What are the problems?  Most of the debate that I have read about focuses on two issues: the rather limited nature of the questions that you are able to gather evidence on, and the huge difficulties of gathering untainted evidence, especially if it is not possible to do large scale randomised trials, which it usually isn’t.  It is disappointing that wider public debate is so limited, though, and evidence-based policy has simply become a warm, apple pie idea, without people asking searching questions as to what it is and what its limitations might be.  There is a dark side to it.

This dark side is in fact evident in the medical model.  Dr Goldacre has made his name in using evidence-based ideas to expose charlatan claims for fringe treatments that often get uncritical publicity in the press.  This is good, but he*, and especially his disciples, swiftly move on to attacking alternative therapies in general.  Homeopathy is a favourite target, since its use of extremely diluted solutions defy scientific common sense.

This is an interesting case.  I don’t know much about homeopathy, but from what little I do know it places great reliance on three ideas: that you should look at the whole person; that mind and belief are a critical element of therapy; and that every person is an individual.  These are three blind spots in statistical evidence techniques.  They can only be used to test very simple propositions, so it is necessary to break down the whole person into a limited number of measurable symptoms.  It is impossible to distinguish mind and belief effects from the so-called “placebo effect”; the placebo effect often works, but is excluded and ruled out of order by the evidence advocates since it is so difficult to test.  And statistical evidence techniques depend entirely on using general rules, and do not attempt to find treatments that will work for everybody.  So homeopathy is untestable using evidence-based techniques.  That is a problem (how do you spot the charlatans?) but it does not make it rubbish.  In fact what the evidence advocates are trying to do is to impose a particular belief system on what should and should not be included in health therapies.  There is a world of propositions that are testable by statistical techniques, and a world that is beyond their scope.  Both are big and important.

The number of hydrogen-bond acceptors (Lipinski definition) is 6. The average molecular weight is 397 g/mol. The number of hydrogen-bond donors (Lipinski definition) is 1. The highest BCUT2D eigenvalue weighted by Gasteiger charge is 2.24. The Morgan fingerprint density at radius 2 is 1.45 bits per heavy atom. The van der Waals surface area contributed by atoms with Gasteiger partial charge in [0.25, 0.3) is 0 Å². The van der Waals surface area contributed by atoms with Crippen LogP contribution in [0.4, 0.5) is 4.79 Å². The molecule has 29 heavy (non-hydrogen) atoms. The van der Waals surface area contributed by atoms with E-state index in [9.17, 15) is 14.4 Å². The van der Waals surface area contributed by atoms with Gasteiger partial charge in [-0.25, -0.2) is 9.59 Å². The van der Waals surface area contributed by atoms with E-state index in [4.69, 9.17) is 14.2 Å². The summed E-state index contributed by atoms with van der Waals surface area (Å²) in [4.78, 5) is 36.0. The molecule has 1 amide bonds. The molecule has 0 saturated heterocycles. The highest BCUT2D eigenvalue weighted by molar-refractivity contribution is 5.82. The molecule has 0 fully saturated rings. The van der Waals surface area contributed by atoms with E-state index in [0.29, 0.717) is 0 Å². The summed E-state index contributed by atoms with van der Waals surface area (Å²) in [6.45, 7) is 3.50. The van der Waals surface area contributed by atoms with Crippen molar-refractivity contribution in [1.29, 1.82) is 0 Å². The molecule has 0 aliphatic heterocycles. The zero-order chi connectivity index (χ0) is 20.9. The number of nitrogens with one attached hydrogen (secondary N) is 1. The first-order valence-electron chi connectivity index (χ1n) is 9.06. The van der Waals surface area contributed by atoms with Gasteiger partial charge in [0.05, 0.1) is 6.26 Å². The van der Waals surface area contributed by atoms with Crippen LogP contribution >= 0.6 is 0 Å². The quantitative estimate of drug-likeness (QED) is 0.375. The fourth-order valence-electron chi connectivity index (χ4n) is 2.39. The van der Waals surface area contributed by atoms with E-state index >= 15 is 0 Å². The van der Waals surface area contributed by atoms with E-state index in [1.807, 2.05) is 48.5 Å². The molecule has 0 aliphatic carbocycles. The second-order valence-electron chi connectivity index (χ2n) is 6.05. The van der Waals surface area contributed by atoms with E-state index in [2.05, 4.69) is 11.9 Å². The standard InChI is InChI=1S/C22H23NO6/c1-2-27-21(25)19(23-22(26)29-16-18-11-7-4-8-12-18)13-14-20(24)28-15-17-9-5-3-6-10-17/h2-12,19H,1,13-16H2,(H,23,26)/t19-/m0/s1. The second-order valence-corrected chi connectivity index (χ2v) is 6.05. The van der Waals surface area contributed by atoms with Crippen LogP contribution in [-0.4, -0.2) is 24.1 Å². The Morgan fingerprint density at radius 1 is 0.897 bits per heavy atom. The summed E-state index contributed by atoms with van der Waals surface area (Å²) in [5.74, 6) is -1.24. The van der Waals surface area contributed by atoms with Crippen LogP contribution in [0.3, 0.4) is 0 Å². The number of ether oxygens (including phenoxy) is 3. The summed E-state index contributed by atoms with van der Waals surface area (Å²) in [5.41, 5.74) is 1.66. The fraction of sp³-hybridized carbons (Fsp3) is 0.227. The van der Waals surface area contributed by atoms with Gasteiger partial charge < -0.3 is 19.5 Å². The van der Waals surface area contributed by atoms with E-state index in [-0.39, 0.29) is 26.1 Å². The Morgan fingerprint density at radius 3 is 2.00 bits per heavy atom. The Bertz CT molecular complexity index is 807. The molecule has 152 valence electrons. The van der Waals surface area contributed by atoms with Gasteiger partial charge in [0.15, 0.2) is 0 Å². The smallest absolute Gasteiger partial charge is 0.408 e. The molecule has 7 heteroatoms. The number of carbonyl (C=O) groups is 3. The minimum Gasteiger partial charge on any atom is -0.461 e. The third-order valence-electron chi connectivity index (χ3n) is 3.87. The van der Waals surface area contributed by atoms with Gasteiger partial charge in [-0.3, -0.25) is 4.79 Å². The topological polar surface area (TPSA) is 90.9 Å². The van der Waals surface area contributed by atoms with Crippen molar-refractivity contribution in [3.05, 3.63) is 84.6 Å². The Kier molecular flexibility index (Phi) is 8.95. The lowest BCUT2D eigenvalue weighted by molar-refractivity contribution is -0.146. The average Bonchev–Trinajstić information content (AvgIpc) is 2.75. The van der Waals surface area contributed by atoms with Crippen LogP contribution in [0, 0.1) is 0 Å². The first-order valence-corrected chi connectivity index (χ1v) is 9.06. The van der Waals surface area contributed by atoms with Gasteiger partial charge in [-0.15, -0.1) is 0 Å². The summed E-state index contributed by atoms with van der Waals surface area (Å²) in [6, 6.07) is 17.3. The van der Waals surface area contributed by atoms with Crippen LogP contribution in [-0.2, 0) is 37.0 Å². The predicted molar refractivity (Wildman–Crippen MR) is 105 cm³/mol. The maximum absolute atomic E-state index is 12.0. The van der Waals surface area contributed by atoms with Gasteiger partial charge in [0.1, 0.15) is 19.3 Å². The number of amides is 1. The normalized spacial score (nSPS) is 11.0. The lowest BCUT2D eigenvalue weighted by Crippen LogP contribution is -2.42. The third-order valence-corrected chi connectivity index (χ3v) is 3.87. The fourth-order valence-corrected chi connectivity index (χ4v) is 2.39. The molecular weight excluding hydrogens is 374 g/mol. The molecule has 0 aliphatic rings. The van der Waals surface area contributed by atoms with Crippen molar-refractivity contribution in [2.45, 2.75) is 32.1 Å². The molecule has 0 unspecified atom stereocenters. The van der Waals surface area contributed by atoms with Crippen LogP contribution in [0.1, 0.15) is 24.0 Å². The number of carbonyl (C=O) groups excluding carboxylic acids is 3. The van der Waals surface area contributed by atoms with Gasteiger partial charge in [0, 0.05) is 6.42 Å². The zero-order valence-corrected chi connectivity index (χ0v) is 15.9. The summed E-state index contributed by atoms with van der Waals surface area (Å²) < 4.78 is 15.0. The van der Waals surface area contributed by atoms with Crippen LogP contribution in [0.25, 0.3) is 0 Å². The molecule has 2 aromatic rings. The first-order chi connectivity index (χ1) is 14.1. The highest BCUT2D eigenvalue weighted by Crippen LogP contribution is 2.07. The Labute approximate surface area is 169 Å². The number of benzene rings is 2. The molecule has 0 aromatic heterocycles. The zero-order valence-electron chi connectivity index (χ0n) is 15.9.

And what about evidence-based policy?  The idea is bandied around very loosely by political activists, and most have very little understanding of the full implications of the technique or its limitations.  Why are they so keen, then?  At first I thought it came from the habit of politicians (including, and especially, the “non-political” sort) of using loose statistical associations to support their advocacy – to try and give themselves more credibility.  This happens: I see much nonsense around the wisdom or otherwise of the government’s policy of converting schools into academies free of local authority supervision.  But the cover was truly blown for me when I saw Dr Harris at a fringe meeting at the recent Lib Dem party conference.  This was on the government’s “Free Schools” policy.  Because of the difficulties of gathering evidence to test any policy proposal, he could knock any proposal down at will on the basis of lack of evidence.  It is a powerful weapon with which to defend the status quo (which, of course, you do not need to test…).